How to Make a Gradient in Photoshop
You can make your own gradients in just a few steps. But if you are looking for pre-made Photoshop gradients make sure to check out these collections:
- 30 Photoshop Gradient Sets
- FREE Sky Gradients for Photoshop
- Sunset Gradients (Photoshop GRD & JPG Images)
Sunset gradients for example were part of the retro synthwave style along with chrome 80s font and typography. Also metal gradients like chrome gradients were used in the 80s style designs.
Where Is The Gradient Tool In Photoshop?
Sometimes the gradient presets aren't
what you need. It's easy to mix your own gradient, and save it for
Open the gradient tool
Photoshop Elements: The gradient tool is to the right of the paint bucket tool in the toolbox, and the keyboard shortcut is G.
Adobe Photoshop: The gradient tool is under the paint bucket tool in the toolbox, and the keyboard shortcut is G.
Choose a gradient type in the options bar. I have linear selected.
Choose a gradient to alter if there is one close to what you want. Otherwise the gradient editor will use the currently selected gradient. In the options bar, click the arrow beside the gradient preview to open the gradient picker. Note: Your gradients may not look like mine, because it depends on the gradient set you have loaded! If you are using Elements you will have an Edit button. If you are using Photoshop, you will not have an Edit button.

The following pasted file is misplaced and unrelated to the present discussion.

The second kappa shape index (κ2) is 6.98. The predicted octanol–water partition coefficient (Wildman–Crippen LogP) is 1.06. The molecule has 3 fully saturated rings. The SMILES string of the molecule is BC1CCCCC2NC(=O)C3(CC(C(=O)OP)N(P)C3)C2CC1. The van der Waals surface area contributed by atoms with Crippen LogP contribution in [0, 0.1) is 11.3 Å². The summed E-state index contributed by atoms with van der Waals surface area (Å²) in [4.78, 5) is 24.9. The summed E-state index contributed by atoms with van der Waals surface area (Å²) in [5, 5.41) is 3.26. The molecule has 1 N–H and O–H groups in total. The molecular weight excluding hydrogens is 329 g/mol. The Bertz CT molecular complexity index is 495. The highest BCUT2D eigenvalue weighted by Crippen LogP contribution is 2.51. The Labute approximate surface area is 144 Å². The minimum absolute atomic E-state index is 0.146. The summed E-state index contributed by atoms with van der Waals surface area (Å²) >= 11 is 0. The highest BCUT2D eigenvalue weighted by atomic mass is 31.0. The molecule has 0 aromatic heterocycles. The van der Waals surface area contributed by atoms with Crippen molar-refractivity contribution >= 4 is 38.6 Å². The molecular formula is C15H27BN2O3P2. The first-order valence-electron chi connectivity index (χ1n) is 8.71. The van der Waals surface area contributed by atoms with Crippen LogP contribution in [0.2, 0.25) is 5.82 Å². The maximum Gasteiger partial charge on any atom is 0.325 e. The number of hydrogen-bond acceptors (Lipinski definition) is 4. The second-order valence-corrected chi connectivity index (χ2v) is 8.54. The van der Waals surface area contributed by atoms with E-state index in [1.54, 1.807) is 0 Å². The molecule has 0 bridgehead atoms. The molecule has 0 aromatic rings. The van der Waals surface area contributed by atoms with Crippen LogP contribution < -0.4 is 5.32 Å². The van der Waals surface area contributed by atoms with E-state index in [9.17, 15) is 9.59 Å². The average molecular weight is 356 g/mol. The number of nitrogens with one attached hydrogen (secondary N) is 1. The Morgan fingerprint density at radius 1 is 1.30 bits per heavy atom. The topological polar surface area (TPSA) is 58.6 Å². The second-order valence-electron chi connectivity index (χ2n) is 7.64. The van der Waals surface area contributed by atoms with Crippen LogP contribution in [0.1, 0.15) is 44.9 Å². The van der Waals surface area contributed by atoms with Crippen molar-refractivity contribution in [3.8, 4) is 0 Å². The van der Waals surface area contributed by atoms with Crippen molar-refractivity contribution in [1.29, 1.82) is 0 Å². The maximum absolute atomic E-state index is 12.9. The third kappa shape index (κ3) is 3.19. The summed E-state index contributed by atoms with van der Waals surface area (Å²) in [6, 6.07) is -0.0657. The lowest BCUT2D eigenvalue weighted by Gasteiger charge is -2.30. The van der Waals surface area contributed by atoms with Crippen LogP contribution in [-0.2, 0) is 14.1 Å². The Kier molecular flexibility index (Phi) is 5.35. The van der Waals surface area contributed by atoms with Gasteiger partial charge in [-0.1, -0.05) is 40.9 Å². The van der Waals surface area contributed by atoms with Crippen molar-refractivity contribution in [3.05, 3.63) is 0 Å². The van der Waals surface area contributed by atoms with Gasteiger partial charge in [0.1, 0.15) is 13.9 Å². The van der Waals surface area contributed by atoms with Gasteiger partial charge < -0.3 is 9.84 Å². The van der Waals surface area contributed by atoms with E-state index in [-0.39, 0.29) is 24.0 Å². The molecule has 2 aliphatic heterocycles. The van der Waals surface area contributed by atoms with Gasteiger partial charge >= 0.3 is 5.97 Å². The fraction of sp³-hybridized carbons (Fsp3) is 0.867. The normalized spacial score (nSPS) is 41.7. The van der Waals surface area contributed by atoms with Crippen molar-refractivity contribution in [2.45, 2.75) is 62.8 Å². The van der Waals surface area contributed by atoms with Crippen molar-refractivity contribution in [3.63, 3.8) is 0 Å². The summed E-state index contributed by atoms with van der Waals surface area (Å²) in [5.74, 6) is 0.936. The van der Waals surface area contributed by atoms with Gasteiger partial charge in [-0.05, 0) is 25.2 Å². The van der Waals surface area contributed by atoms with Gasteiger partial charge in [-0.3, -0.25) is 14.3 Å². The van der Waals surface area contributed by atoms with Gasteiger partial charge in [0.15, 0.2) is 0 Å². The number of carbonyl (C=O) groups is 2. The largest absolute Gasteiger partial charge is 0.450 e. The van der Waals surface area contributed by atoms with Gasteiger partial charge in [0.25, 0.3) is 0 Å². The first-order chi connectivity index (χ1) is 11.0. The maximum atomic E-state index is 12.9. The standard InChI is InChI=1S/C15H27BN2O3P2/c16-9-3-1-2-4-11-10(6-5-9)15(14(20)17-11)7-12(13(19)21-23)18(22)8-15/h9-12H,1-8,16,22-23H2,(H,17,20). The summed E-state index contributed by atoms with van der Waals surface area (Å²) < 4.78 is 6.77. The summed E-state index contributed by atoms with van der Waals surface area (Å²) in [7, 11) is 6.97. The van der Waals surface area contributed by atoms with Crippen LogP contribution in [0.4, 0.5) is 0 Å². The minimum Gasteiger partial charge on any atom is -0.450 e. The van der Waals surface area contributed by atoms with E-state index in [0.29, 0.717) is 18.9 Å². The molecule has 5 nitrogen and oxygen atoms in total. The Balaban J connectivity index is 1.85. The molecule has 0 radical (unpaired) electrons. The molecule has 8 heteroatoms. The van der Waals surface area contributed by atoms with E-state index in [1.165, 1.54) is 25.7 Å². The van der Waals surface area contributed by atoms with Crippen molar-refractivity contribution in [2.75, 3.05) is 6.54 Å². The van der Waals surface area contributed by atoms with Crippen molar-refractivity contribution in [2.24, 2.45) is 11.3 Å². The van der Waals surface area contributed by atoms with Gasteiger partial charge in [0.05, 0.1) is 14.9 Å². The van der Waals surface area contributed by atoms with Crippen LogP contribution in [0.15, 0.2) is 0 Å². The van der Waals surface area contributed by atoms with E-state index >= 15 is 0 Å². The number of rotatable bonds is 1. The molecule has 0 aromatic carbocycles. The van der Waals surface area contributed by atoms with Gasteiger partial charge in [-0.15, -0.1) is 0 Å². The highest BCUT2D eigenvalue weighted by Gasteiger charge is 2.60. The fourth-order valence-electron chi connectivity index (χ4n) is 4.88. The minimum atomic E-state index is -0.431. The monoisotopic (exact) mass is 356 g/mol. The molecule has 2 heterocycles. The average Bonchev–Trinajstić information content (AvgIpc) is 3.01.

Elements: Click the Edit
button next to the gradient preview to open the gradient editor.
Photoshop: Double-click the gradient preview in the options bar to open the gradient editor.
Working With The Photoshop Gradient Editor
The gradient editor
in both Elements and Photoshop is
Choose a Gradient Type: Noise or Solid. (Noise gradients contain randomly distributed colors within a range of colors that you specify. If you want more info on noise gradients, go to the Online Help and enter Noise Gradient in the search box.)
Choose a smoothness setting: the smoother you want the colors to blend, the higher the setting should be, up to 100%.
How To Use The Photoshop Gradient Ramp
The ramp lets you choose the colors and how they blend
together. The markers are called Stops and moving
them edits the gradient colors or opacity. You can have many colors,
and you can have many different opacities, but for this exercise we'll
use three colors and two opacities.
On top of the ramp are the opacity stops that edit the transparency of a gradient. On the bottom of the ramp are color stops that let you edit the colors included in the gradient.
Setting Up Color Stops In Photoshop Gradients
First let's look at the color stops. Selecting a color stop activates
the color controls under the ramp.
1. Selected Stop: Select stops by clicking on them. A selected stop has a dark colored point. Any manipulations you do to color or position will affect the selected stop only. Drag the stop to a new location to change the "speed" of the gradient (how fast it blends together) or use the Location box to manually type in a percentage. Try sliding one of the color stops and see how it affects your gradient.